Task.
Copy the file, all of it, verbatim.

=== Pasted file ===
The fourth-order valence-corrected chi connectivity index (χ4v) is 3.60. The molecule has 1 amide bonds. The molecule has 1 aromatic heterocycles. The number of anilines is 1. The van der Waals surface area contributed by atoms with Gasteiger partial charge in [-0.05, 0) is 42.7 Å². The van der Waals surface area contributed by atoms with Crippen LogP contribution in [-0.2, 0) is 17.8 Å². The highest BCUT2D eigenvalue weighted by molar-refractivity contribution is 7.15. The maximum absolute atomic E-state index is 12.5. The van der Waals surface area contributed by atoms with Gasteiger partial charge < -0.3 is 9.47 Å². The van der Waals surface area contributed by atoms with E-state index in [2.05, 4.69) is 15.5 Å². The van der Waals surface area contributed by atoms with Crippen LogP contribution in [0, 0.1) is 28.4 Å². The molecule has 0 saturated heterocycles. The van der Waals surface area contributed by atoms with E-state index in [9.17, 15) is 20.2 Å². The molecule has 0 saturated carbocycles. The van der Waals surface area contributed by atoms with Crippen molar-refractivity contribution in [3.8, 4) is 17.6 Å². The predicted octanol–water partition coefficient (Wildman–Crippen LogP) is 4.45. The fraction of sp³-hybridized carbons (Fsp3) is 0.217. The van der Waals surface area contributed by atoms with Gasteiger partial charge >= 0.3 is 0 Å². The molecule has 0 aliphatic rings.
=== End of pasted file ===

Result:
The fourth-order valence-corrected chi connectivity index (χ4v) is 3.60. The molecule has 1 amide bonds. The molecule has 1 aromatic heterocycles. The number of anilines is 1. The van der Waals surface area contributed by atoms with Gasteiger partial charge in [-0.05, 0) is 42.7 Å². The van der Waals surface area contributed by atoms with Crippen LogP contribution in [-0.2, 0) is 17.8 Å². The highest BCUT2D eigenvalue weighted by molar-refractivity contribution is 7.15. The maximum absolute atomic E-state index is 12.5. The van der Waals surface area contributed by atoms with Gasteiger partial charge < -0.3 is 9.47 Å². The van der Waals surface area contributed by atoms with E-state index in [2.05, 4.69) is 15.5 Å². The van der Waals surface area contributed by atoms with Crippen LogP contribution in [0, 0.1) is 28.4 Å². The molecule has 0 saturated heterocycles. The van der Waals surface area contributed by atoms with E-state index in [9.17, 15) is 20.2 Å². The molecule has 0 saturated carbocycles. The van der Waals surface area contributed by atoms with Crippen molar-refractivity contribution in [3.8, 4) is 17.6 Å². The predicted octanol–water partition coefficient (Wildman–Crippen LogP) is 4.45. The fraction of sp³-hybridized carbons (Fsp3) is 0.217. The van der Waals surface area contributed by atoms with Gasteiger partial charge >= 0.3 is 0 Å². The molecule has 0 aliphatic rings.